What is rosacea?
Rosacea is a skin disorder that makes your nose and the area around it red, swollen, and covered with tiny pimples and dilated blood vessels.
Rosacea is most common in people ages 30 to 50, especially people of Irish and Northern European descent
Treatment includes antibiotics
Avoiding certain foods, alcohol, hot beverages, sunlight, extreme temperatures, wind, and cosmetics may help lessen symptoms
What causes rosacea?
Doctors don’t know what causes rosacea. People with fair skin may be more prone to it.
If you already have rosacea, your symptoms may be triggered by:
Sunscreen or make-up
Cold or hot weather, sunlight, or wind
Exercise or hot baths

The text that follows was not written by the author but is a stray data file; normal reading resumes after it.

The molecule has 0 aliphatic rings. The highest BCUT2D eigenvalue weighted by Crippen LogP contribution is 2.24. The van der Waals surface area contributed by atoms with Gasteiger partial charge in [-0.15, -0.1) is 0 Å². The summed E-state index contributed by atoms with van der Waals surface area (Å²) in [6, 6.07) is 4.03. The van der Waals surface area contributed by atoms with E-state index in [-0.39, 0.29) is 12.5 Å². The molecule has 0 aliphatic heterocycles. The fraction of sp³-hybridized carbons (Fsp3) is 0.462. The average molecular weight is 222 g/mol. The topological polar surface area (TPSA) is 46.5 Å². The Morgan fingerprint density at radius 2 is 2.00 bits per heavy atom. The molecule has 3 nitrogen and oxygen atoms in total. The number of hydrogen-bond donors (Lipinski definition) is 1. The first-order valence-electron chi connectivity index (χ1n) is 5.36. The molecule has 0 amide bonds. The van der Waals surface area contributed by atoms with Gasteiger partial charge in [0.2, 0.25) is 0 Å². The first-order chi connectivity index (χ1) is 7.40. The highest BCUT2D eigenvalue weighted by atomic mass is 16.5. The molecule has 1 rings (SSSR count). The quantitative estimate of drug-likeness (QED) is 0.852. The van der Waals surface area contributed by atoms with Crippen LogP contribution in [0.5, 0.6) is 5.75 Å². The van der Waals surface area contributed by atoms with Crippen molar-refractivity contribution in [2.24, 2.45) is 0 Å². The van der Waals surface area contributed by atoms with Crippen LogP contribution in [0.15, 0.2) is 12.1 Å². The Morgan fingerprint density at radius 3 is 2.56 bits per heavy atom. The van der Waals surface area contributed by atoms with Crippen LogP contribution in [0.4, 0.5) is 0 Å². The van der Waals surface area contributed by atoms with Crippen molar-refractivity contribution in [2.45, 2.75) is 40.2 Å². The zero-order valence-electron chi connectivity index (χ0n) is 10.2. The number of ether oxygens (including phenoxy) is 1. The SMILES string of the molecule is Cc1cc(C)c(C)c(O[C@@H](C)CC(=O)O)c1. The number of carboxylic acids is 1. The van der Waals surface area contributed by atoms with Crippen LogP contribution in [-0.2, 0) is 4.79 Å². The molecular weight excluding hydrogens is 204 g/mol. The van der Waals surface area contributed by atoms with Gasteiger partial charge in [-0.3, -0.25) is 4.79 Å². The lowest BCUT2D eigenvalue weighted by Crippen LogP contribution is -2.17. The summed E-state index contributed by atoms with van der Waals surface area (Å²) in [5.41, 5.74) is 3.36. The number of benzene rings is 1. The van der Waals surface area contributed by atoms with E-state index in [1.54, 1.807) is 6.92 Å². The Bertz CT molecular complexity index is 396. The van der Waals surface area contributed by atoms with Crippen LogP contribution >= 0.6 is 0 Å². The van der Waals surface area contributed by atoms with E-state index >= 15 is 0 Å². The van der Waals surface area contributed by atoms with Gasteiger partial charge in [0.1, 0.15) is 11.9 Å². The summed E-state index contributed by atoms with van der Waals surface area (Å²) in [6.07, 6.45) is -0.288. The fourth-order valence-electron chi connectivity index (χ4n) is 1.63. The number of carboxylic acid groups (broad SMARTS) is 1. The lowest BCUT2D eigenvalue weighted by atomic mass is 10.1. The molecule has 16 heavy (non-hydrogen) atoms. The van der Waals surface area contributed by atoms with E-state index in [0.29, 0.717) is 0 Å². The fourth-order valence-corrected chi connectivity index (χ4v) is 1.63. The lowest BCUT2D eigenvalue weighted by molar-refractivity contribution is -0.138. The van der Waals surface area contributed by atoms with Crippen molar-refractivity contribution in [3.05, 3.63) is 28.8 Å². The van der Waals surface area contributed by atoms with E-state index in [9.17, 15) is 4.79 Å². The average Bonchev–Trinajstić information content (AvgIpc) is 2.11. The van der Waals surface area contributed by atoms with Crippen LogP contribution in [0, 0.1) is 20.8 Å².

What are the symptoms of rosacea?
Rosacea affects only your face and scalp. It usually gets more severe over time (years or decades).
At first, the skin over your cheeks and nose flushes for longer than normal and may sting but is otherwise normal
If rosacea progresses, your skin appears red and swollen most of the time, with small blood vessels visible just below the surface
You may develop small pimples
In late-stage rosacea, skin around your nose thickens, making it look red and swollen
Rosacea can also affect your eyes. Symptoms include:
Swelling of your eyelids or eyes
Feeling like something is in your eye
How can doctors tell if I have rosacea?
Doctors can tell you have rosacea by looking at your face and scalp.
How do doctors treat rosacea?
Doctors treat rosacea with the following:
Antibiotic creams or pills similar to those used for acne
Brimonidine gel or oxymetazoline cream to lessen flushing
For visible blood vessels, lasers or electrocautery (electric current on your skin to treat visible blood vessels)
For thick nose skin, dermabrasion (a procedure to rub off extra skin) or surgery to remove extra skin
Doctors will also have you avoid things that trigger your rosacea.